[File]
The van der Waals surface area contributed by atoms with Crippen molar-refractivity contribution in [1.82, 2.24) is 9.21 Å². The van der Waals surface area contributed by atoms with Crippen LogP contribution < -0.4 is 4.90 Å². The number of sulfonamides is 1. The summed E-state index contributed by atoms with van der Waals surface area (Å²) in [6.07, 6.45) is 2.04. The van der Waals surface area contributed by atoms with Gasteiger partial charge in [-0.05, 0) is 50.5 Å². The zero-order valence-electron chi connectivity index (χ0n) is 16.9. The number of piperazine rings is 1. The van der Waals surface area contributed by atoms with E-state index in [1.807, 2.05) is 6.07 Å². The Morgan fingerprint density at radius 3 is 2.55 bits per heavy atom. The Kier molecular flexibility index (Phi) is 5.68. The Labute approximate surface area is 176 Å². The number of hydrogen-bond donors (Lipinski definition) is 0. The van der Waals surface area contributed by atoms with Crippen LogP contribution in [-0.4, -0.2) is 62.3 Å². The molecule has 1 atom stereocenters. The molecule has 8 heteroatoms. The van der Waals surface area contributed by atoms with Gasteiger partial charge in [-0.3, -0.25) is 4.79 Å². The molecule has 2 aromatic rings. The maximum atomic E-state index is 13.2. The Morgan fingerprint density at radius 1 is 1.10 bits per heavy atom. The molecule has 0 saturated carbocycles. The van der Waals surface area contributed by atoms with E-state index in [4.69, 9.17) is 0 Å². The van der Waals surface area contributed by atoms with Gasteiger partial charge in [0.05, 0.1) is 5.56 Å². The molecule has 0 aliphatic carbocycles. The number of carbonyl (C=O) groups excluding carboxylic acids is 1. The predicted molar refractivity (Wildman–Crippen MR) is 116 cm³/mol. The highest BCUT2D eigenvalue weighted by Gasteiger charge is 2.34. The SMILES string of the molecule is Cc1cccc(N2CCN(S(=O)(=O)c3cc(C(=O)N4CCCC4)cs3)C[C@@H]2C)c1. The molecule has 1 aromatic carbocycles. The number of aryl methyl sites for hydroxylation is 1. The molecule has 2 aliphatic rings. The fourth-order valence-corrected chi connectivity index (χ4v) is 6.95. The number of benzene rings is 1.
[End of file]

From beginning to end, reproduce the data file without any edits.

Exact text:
The van der Waals surface area contributed by atoms with Crippen molar-refractivity contribution in [1.82, 2.24) is 9.21 Å². The van der Waals surface area contributed by atoms with Crippen LogP contribution < -0.4 is 4.90 Å². The number of sulfonamides is 1. The summed E-state index contributed by atoms with van der Waals surface area (Å²) in [6.07, 6.45) is 2.04. The van der Waals surface area contributed by atoms with Gasteiger partial charge in [-0.05, 0) is 50.5 Å². The zero-order valence-electron chi connectivity index (χ0n) is 16.9. The number of piperazine rings is 1. The van der Waals surface area contributed by atoms with E-state index in [1.807, 2.05) is 6.07 Å². The Morgan fingerprint density at radius 3 is 2.55 bits per heavy atom. The Kier molecular flexibility index (Phi) is 5.68. The Labute approximate surface area is 176 Å². The number of hydrogen-bond donors (Lipinski definition) is 0. The van der Waals surface area contributed by atoms with Crippen LogP contribution in [-0.4, -0.2) is 62.3 Å². The molecule has 1 atom stereocenters. The molecule has 8 heteroatoms. The van der Waals surface area contributed by atoms with Gasteiger partial charge in [-0.3, -0.25) is 4.79 Å². The molecule has 2 aromatic rings. The maximum atomic E-state index is 13.2. The Morgan fingerprint density at radius 1 is 1.10 bits per heavy atom. The molecule has 0 saturated carbocycles. The van der Waals surface area contributed by atoms with E-state index in [4.69, 9.17) is 0 Å². The van der Waals surface area contributed by atoms with Gasteiger partial charge in [0.05, 0.1) is 5.56 Å². The molecule has 0 aliphatic carbocycles. The number of carbonyl (C=O) groups excluding carboxylic acids is 1. The predicted molar refractivity (Wildman–Crippen MR) is 116 cm³/mol. The highest BCUT2D eigenvalue weighted by Gasteiger charge is 2.34. The SMILES string of the molecule is Cc1cccc(N2CCN(S(=O)(=O)c3cc(C(=O)N4CCCC4)cs3)C[C@@H]2C)c1. The molecule has 1 aromatic carbocycles. The number of aryl methyl sites for hydroxylation is 1. The molecule has 2 aliphatic rings. The fourth-order valence-corrected chi connectivity index (χ4v) is 6.95. The number of benzene rings is 1.